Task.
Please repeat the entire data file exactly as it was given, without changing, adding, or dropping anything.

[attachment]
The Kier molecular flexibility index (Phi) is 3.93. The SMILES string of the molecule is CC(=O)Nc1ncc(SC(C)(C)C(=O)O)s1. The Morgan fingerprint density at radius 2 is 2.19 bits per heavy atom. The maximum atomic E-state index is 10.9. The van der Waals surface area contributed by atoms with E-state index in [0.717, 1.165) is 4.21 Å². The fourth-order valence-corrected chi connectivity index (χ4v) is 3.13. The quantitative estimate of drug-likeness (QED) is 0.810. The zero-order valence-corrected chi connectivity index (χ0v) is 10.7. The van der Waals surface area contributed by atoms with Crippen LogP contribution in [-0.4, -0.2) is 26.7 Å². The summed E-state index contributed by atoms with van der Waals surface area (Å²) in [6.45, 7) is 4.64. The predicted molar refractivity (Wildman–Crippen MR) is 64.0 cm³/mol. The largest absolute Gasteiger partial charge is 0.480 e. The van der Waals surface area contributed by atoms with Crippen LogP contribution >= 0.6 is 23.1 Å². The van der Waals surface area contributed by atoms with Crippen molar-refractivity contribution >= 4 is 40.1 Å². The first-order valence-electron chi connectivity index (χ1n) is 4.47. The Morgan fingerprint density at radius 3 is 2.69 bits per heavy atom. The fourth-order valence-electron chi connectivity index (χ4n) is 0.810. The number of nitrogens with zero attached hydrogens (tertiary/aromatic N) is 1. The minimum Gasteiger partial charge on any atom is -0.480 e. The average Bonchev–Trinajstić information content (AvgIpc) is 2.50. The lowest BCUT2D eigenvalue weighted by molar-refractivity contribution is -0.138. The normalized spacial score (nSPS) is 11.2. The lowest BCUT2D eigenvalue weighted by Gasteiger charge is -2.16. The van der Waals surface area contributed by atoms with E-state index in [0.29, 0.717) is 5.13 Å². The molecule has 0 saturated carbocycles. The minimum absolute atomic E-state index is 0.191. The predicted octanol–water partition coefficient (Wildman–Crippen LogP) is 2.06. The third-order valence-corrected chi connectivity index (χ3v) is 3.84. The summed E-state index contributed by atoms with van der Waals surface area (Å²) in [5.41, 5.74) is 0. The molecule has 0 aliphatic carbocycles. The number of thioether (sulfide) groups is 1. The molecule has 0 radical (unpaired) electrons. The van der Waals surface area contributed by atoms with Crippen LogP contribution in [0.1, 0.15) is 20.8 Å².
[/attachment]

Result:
The Kier molecular flexibility index (Phi) is 3.93. The SMILES string of the molecule is CC(=O)Nc1ncc(SC(C)(C)C(=O)O)s1. The Morgan fingerprint density at radius 2 is 2.19 bits per heavy atom. The maximum atomic E-state index is 10.9. The van der Waals surface area contributed by atoms with E-state index in [0.717, 1.165) is 4.21 Å². The fourth-order valence-corrected chi connectivity index (χ4v) is 3.13. The quantitative estimate of drug-likeness (QED) is 0.810. The zero-order valence-corrected chi connectivity index (χ0v) is 10.7. The van der Waals surface area contributed by atoms with Crippen LogP contribution in [-0.4, -0.2) is 26.7 Å². The summed E-state index contributed by atoms with van der Waals surface area (Å²) in [6.45, 7) is 4.64. The predicted molar refractivity (Wildman–Crippen MR) is 64.0 cm³/mol. The largest absolute Gasteiger partial charge is 0.480 e. The van der Waals surface area contributed by atoms with Crippen LogP contribution >= 0.6 is 23.1 Å². The van der Waals surface area contributed by atoms with Crippen molar-refractivity contribution >= 4 is 40.1 Å². The first-order valence-electron chi connectivity index (χ1n) is 4.47. The Morgan fingerprint density at radius 3 is 2.69 bits per heavy atom. The fourth-order valence-electron chi connectivity index (χ4n) is 0.810. The number of nitrogens with zero attached hydrogens (tertiary/aromatic N) is 1. The minimum Gasteiger partial charge on any atom is -0.480 e. The average Bonchev–Trinajstić information content (AvgIpc) is 2.50. The lowest BCUT2D eigenvalue weighted by molar-refractivity contribution is -0.138. The normalized spacial score (nSPS) is 11.2. The lowest BCUT2D eigenvalue weighted by Gasteiger charge is -2.16. The van der Waals surface area contributed by atoms with E-state index in [0.29, 0.717) is 5.13 Å². The molecule has 0 saturated carbocycles. The minimum absolute atomic E-state index is 0.191. The predicted octanol–water partition coefficient (Wildman–Crippen LogP) is 2.06. The third-order valence-corrected chi connectivity index (χ3v) is 3.84. The summed E-state index contributed by atoms with van der Waals surface area (Å²) in [5.41, 5.74) is 0. The molecule has 0 aliphatic carbocycles. The number of thioether (sulfide) groups is 1. The molecule has 0 radical (unpaired) electrons. The van der Waals surface area contributed by atoms with Crippen LogP contribution in [0.1, 0.15) is 20.8 Å².